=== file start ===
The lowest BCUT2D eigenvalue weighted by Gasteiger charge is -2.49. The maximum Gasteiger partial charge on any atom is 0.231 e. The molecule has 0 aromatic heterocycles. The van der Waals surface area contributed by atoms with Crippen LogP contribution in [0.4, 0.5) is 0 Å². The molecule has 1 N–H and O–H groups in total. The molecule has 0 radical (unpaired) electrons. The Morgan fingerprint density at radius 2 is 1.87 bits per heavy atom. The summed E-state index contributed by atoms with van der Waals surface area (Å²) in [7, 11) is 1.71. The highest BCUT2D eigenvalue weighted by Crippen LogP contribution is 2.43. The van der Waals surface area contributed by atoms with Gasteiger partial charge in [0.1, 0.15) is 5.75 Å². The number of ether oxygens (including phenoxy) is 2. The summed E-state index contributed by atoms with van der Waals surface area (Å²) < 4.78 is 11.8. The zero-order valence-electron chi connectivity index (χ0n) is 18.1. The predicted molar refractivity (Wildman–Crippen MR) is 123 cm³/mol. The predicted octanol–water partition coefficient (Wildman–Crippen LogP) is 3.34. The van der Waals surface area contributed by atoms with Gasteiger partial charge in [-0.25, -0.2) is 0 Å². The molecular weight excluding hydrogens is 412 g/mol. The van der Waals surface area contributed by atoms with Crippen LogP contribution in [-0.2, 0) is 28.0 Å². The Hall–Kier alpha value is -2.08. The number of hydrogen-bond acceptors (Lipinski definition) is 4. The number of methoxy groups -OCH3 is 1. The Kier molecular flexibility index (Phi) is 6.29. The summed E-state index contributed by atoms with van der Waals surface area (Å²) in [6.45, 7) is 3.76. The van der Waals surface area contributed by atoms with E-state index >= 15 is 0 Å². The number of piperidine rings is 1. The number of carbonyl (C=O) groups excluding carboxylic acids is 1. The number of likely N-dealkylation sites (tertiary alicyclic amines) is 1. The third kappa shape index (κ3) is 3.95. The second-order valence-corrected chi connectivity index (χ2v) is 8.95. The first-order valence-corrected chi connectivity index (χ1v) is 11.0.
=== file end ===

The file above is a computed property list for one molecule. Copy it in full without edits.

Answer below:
The lowest BCUT2D eigenvalue weighted by Gasteiger charge is -2.49. The maximum Gasteiger partial charge on any atom is 0.231 e. The molecule has 0 aromatic heterocycles. The van der Waals surface area contributed by atoms with Crippen LogP contribution in [0.4, 0.5) is 0 Å². The molecule has 1 N–H and O–H groups in total. The molecule has 0 radical (unpaired) electrons. The Morgan fingerprint density at radius 2 is 1.87 bits per heavy atom. The summed E-state index contributed by atoms with van der Waals surface area (Å²) in [7, 11) is 1.71. The highest BCUT2D eigenvalue weighted by Crippen LogP contribution is 2.43. The van der Waals surface area contributed by atoms with Gasteiger partial charge in [0.1, 0.15) is 5.75 Å². The number of ether oxygens (including phenoxy) is 2. The summed E-state index contributed by atoms with van der Waals surface area (Å²) < 4.78 is 11.8. The zero-order valence-electron chi connectivity index (χ0n) is 18.1. The predicted molar refractivity (Wildman–Crippen MR) is 123 cm³/mol. The predicted octanol–water partition coefficient (Wildman–Crippen LogP) is 3.34. The van der Waals surface area contributed by atoms with Gasteiger partial charge in [-0.25, -0.2) is 0 Å². The molecular weight excluding hydrogens is 412 g/mol. The van der Waals surface area contributed by atoms with Crippen LogP contribution in [-0.2, 0) is 28.0 Å². The Hall–Kier alpha value is -2.08. The number of hydrogen-bond acceptors (Lipinski definition) is 4. The number of methoxy groups -OCH3 is 1. The Kier molecular flexibility index (Phi) is 6.29. The summed E-state index contributed by atoms with van der Waals surface area (Å²) in [6.45, 7) is 3.76. The van der Waals surface area contributed by atoms with E-state index >= 15 is 0 Å². The number of piperidine rings is 1. The number of carbonyl (C=O) groups excluding carboxylic acids is 1. The number of likely N-dealkylation sites (tertiary alicyclic amines) is 1. The third kappa shape index (κ3) is 3.95. The second-order valence-corrected chi connectivity index (χ2v) is 8.95. The first-order valence-corrected chi connectivity index (χ1v) is 11.0.